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Wednesday, December 02, 2020

We need movies that teach good values: Mookuthi Amman director RJ Balaji

RJ Balaji's Mookuthi Amman stars Nayanthara as a deity who comes down to earth to take on religious dogmatism. And Balaji plays the sidekick of Mookuthi Amman.

Written by Manoj Kumar R | Bengaluru | Updated: November 13, 2020 11:50:29 pm
RJ Balaji, Mookuthi Amman, raj balaji Mookuthi AmmanRJ Balaji's Mookuthi Amman will start streaming on Disney+ Hotstar from November 14. (Photo: RJ Balaji/Instagram)

It has been about 20 years since an “Amman” film, which is a sub-genre of the devotional genre, was made in the Tamil film industry. And that streak has been broken by RJ Balaji, who has written, directed and acted in Mookuthi Amman. The film stars Nayanthara as a deity who comes down to earth to take on religious dogmatism. And Balaji plays the sidekick of Mookuthi Amman.

Balaji, a staunch believer in the god, saw an opportunity to bring back the genre that has been long forgotten. “These days in Tamil films, the hero either will be a rowdy or police. I think right now we are in a place where we need movies that teach good values,” Balaji told indianexpress.com.

Growing up RJ Balaji enjoyed devotional movies. “I really enjoyed all films made by AP Nagarajan like Kandhan Karunai, Thiruvilaiyadal, Thirumal Perumai. Later in the 1990s, I have a strong memory of enjoying movies like Durga, Thai Poosam, Amman,” he recalled.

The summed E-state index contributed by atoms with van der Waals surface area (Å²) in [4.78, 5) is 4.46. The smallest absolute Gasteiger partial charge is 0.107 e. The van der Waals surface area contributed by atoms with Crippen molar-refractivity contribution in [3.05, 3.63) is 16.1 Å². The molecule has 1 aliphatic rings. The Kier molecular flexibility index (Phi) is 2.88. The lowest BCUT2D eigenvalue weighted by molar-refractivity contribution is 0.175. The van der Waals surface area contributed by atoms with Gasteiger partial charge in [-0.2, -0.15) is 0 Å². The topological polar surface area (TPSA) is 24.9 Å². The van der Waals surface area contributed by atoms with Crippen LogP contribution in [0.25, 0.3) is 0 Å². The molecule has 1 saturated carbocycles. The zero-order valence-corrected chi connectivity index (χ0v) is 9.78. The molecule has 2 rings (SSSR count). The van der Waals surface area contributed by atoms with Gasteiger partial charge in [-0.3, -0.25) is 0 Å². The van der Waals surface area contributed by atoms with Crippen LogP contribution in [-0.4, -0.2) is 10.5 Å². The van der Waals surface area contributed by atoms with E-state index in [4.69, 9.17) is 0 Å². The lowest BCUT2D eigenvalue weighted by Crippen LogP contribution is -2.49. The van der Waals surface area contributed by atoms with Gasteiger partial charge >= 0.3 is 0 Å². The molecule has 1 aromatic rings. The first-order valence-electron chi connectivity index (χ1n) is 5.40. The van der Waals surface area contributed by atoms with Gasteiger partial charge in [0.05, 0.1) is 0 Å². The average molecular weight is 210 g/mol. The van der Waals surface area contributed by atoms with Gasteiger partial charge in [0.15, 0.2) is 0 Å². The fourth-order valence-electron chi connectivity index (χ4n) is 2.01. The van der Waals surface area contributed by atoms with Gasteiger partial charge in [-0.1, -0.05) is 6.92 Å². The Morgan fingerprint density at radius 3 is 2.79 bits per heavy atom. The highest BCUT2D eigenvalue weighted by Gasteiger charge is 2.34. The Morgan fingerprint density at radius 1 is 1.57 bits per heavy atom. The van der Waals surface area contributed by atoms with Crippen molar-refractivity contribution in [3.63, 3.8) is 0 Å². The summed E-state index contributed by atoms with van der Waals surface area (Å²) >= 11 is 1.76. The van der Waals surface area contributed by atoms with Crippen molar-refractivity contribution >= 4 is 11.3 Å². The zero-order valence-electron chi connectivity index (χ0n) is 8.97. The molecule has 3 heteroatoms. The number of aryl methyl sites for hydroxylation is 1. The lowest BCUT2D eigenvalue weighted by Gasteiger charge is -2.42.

The god-based movies that came out in the 60s and the 70s were made with the main intention of imbibing the audience with strong moral and social values. Late director Kodi Ramakrishna revived the genre by making a spectacle movie Ammoru in 1995. And the success of the film led to filmmakers exploiting Kodi Ramakrishna’s template of Amman taking a break from saving the world and taking revenge against bad guys on behalf of their devotees.

“I just wanted to make a happy film. This film is entertaining and fun. And the good message is just a bonus. We need films that make people happy and teaches them good values. If you call a movie family-friendly, then it should show a kid how to treat a woman,” said RJ Balaji.

Balaji also hopes that Mookuthi Amman would inspire aspiring filmmakers to handle female characters with sensitivity. “I was returning with my family from a trip to Japan. And all flight attendants were from Japan. I was watching a Telugu film, and an air hostess asked me what are you watching. I was watching a scene where the hero was running behind the heroine. And she was shocked. And she said it was bad. For me, it is a very normal thing. But, for a woman from Japan, it is a very strange thing. I want to make films for kids, and people who are watching should take away something from the movie. It may not be religious or political. It could be just how to treat a woman,” he said.

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